Biography: J. McHenry Jones
A Heart of Gold
James McHenry Jones (1858-1909) was one of West Virginia’s most prominent African-American educators and community leaders during the half century after the Civil War. Born in Gallipolis, Ohio to Joseph Jones and Temperance Reed, James was the sixth of ten children. Influenced by the Baptist preacher Thomas Jefferson Ferguson, the family aspired to middle class status and stressed education. James asked and received permission to attend the previously all-white Pomeroy High School. Following his graduation *in 1882, Jones became principal of Lincoln school in Wheeling. Jones married twice, both times to women he hired to teach at schools he headed.
James made his mark as an educator at Lincoln Common School in Wheeling, founded in 1866 to educate Negro children, and the West Virginia Colored Institute located near Charleston. At Lincoln (1882-1898) Jones doubled the number of teachers and students, broadened the curriculum, and rebuilt the school after a fire in 1892. At the Colored Institute he increased federal and state funding, built classroom, dormitory, and shop buildings, and broadened the curriculum to include teacher and military training programs. Students spent half of their time on academic studies and the other half in the trades building learning various manual skills.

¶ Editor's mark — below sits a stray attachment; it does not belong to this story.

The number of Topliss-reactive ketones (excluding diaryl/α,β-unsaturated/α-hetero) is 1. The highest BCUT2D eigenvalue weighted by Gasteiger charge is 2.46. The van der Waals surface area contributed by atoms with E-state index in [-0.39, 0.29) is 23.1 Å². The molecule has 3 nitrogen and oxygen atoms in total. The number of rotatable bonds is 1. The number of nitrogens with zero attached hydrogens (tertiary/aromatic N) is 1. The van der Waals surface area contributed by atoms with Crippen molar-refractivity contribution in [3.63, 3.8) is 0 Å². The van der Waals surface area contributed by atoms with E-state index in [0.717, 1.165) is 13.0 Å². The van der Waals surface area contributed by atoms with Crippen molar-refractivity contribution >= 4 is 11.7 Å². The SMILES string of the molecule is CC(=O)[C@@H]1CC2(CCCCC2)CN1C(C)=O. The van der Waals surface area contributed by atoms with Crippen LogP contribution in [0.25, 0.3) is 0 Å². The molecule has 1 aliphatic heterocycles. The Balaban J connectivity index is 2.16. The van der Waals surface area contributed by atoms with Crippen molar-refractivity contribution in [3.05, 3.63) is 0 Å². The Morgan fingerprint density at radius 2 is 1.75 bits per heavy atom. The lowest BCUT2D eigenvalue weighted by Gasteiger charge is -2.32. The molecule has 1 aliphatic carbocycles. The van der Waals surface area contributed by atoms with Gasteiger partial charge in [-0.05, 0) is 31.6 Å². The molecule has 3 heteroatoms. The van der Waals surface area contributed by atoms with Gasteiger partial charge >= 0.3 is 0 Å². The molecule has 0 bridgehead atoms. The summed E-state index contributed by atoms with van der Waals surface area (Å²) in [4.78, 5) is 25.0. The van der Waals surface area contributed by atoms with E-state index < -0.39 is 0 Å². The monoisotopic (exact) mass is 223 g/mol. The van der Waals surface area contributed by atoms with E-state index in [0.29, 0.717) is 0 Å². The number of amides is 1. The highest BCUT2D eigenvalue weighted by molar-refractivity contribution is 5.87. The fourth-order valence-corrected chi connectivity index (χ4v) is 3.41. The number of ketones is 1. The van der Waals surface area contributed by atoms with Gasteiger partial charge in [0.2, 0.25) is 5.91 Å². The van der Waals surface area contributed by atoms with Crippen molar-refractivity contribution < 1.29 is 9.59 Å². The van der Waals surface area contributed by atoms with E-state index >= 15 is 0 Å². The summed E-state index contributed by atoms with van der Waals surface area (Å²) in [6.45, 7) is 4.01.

Jones became influential through political contacts and participation in black fraternal Institutions. He supported George Atkinson, a Wheeling attorney, newspaperman, and politician. When Atkinson successfully ran for Governor of West Virginia in 1896, Jones seconded his nomination and founded the Atkinson Republican Club, made up of more than 100 African-American voters. Jones joined the Grand United Order of Odd Fellows, a black fraternal organization, while still a young man. He held many positions within the fraternity and in 1897 went to England as America’s delegate to the British Odd Fellows annual meeting. He gave speeches to showcase the achievements of African-Americans.
Jones' novel Hearts of Gold was published in 1896, but only eight copies survived until West Virginia University’s Press republished it in 2010. Among the problems facing African-Americans discussed in the novel were the rise of black education, press, fraternal organizations, lynching, and convict labor. Like Booker T. Washington, Jones favored an accommodationist strategy in which African-Americans would prove their worth. As he said to the British Odd Fellows in 1897, it would be “through the associations of class and especially middle-class values and morals, African-Americans could decrease the force of racism and acquire acceptance in the social order. (Joe Laker for Legendary Locals of Wheeling.)